Platform as a Service (PaaS): Similar to API-based platforms, true PaaS solutions also allow users to build, deploy and modify their own custom apps on their own timelines. Most PaaS solutions also provide dynamic programming capabilities, giving users a deep level of control over functionality and allowing for complex logic to be built into apps.
However, the defining factor of a true PaaS offering is that the cloud vendor (versus the customer) provides full hosting, scaling and management of the infrastructure that user-built apps live on. Rather than spending time and money to purchase, spin up and manage hardware, developers can simply write and deploy code directly to the platform. APIs can then be used as needed for integrating with other third-party systems. This results in lower costs, the ability to scale apps quickly and easily, and more opportunities for users to focus on their business versus their infrastructure.
Why Knowing Where the App Lives is Important
Where the app lives not only impacts ease of management, it can also affect the timeliness and quality of communications delivery. While this gets technical, it’s important to understand this information and take it into consideration based on your client’s feature wish list.
With a solely API-based platform, API requests and responses are sent back and forth between the platform back-end infrastructure, the customer’s app, and perhaps even third-party systems such as a CRM, allowing the systems to “talk” to one another and perform corresponding actions. Barring problems, each request and response typically take a few hundred milliseconds. That’s pretty fast in the minds of most people and nearly undetectable with something like an SMS, where the receiving party doesn’t know exactly when the message was sent. However, on a phone call, where people expect an instant response, even the slightest delays become noticeable and irritating. In a complex scenario, say, a high-volume call center or an app with complex call-routing logic, those milliseconds can add up quickly, causing latency or even issues with misrouted calls.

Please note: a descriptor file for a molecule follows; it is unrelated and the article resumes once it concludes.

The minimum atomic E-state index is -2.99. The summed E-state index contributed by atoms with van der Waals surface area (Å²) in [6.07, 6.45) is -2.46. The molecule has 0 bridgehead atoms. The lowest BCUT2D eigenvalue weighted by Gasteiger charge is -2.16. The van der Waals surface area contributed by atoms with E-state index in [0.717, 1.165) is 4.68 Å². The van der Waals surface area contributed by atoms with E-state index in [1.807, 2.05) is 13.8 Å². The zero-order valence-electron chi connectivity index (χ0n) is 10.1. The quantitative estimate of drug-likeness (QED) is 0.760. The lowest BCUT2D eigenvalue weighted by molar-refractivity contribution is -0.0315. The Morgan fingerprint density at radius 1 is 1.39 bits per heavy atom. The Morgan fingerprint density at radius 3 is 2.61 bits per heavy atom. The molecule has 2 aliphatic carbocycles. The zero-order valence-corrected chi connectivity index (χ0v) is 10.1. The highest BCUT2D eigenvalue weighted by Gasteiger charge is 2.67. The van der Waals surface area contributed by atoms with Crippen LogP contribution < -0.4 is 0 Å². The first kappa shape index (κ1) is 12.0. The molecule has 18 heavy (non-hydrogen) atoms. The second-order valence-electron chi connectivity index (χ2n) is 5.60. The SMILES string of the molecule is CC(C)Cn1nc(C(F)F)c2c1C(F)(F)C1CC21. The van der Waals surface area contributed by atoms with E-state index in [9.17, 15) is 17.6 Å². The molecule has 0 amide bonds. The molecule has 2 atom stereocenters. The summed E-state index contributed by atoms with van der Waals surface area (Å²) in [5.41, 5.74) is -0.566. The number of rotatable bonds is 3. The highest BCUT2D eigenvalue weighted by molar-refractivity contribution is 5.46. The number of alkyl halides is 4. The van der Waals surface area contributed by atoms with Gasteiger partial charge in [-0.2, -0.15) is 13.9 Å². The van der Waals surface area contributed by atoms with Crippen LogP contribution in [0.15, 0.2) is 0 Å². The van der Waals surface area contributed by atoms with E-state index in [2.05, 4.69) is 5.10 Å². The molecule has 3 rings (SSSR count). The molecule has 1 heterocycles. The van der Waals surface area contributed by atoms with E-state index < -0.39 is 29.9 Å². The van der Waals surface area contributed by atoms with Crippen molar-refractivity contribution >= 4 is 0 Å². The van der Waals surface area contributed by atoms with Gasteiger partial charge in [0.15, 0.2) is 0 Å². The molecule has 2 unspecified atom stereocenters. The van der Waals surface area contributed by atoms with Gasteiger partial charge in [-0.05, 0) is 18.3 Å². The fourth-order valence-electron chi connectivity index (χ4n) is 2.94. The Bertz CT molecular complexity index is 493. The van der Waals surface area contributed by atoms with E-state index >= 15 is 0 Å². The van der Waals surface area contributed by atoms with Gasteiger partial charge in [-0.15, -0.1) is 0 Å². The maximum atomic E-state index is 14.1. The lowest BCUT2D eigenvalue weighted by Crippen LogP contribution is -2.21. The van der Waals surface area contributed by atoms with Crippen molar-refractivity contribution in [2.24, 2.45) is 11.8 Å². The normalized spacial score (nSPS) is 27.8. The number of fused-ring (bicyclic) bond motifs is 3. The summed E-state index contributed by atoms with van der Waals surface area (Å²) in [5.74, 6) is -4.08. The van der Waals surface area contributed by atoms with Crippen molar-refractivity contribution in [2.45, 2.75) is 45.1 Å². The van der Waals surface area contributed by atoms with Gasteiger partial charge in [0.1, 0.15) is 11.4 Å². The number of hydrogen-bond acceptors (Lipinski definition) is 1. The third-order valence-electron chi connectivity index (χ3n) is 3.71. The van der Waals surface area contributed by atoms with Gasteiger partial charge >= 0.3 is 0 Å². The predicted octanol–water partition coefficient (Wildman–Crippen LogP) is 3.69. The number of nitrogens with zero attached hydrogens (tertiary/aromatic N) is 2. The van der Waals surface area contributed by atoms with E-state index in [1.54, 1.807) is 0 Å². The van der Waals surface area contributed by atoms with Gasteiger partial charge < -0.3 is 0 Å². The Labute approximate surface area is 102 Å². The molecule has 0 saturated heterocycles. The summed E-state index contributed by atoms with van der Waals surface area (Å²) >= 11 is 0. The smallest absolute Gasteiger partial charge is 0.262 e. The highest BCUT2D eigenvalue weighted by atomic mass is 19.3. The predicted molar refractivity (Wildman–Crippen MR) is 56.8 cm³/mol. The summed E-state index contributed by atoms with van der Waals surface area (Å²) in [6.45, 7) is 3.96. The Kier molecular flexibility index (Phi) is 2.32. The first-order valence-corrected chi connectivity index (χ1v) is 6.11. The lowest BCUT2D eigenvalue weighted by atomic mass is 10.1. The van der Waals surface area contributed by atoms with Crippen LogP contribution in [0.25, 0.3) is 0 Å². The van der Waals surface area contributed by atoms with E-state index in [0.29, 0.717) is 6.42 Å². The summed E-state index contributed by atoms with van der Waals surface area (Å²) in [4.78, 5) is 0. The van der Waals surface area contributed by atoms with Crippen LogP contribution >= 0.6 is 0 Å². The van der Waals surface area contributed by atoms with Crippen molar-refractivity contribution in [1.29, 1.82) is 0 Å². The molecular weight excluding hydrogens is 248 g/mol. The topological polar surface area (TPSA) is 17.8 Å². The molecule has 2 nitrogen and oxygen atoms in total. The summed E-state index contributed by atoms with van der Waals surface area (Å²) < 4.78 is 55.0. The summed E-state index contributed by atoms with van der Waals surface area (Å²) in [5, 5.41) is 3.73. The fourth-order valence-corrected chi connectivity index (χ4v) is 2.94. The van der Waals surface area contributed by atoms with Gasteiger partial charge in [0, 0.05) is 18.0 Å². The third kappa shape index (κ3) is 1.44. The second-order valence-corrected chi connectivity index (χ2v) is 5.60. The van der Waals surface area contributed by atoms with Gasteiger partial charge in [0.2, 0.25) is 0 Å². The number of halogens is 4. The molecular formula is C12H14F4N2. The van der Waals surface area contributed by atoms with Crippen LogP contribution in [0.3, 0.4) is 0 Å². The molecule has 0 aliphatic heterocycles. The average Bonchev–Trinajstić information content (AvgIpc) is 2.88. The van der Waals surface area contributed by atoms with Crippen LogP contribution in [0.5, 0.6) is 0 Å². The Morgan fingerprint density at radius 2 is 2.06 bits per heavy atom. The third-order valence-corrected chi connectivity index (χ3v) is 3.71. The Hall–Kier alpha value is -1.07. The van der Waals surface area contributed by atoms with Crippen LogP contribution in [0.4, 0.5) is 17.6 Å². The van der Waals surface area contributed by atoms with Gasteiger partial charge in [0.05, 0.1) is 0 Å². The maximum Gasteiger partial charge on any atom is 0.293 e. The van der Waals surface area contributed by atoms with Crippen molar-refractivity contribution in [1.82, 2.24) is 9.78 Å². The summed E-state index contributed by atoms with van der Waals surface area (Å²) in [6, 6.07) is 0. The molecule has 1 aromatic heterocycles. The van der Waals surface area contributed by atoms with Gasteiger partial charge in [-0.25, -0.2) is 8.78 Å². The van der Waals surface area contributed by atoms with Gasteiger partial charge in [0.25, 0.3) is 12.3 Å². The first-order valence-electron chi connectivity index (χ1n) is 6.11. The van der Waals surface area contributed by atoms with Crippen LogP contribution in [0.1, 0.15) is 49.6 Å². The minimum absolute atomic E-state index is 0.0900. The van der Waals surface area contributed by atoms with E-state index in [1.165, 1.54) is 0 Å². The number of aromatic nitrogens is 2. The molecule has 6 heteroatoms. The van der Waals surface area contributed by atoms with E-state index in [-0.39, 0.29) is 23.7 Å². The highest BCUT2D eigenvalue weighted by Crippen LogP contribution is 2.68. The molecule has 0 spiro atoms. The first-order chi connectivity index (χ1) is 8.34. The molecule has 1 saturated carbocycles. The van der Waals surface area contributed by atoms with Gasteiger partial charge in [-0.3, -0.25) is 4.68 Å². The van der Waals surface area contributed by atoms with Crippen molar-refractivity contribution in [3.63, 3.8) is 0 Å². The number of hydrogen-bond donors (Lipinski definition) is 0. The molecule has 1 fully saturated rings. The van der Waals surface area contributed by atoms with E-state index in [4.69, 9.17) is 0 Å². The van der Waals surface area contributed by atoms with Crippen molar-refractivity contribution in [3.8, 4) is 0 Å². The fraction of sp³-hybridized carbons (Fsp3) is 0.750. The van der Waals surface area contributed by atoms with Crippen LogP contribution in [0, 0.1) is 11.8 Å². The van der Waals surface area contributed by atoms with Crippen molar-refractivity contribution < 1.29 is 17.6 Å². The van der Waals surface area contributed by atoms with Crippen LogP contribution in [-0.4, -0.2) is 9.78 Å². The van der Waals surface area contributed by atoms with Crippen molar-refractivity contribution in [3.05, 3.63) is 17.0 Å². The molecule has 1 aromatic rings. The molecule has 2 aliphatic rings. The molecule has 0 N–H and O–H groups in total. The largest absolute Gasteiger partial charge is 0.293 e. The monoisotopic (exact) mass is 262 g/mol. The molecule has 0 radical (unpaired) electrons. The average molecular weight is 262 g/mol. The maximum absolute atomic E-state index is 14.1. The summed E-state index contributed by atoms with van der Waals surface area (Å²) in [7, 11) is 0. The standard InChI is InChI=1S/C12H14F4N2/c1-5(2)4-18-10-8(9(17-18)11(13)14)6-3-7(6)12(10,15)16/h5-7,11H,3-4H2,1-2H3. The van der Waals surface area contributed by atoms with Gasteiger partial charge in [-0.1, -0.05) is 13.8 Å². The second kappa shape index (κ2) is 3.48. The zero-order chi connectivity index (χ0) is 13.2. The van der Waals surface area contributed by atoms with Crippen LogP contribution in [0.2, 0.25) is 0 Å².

With a true PaaS solution, where apps live directly on the platform, app logic is located on the same infrastructure as the call endpoints. This minimizes, or even eliminates, the number of API calls involved and the associated milliseconds of time, reducing latency and resulting in better experience for the caller.
Having a working knowledge of the ways in which platforms differ will not only help you gauge how these systems could benefit your clients, but also how much effort and money it will take to make solutions happen. You’ll also be in a position to ask the right questions to determine which platform is right for each client. I’ll be covering that topic in depth in my next article.
Jon Heaps is responsible for Corvisa‘s global channel sales strategy and overseeing partner relationships. Jon brings over 20 years of experience in sales, distribution channels, marketing and business management with leading software technology and telecommunications providers, including inContact, CarrierSales, Touch America and Qwest Communications.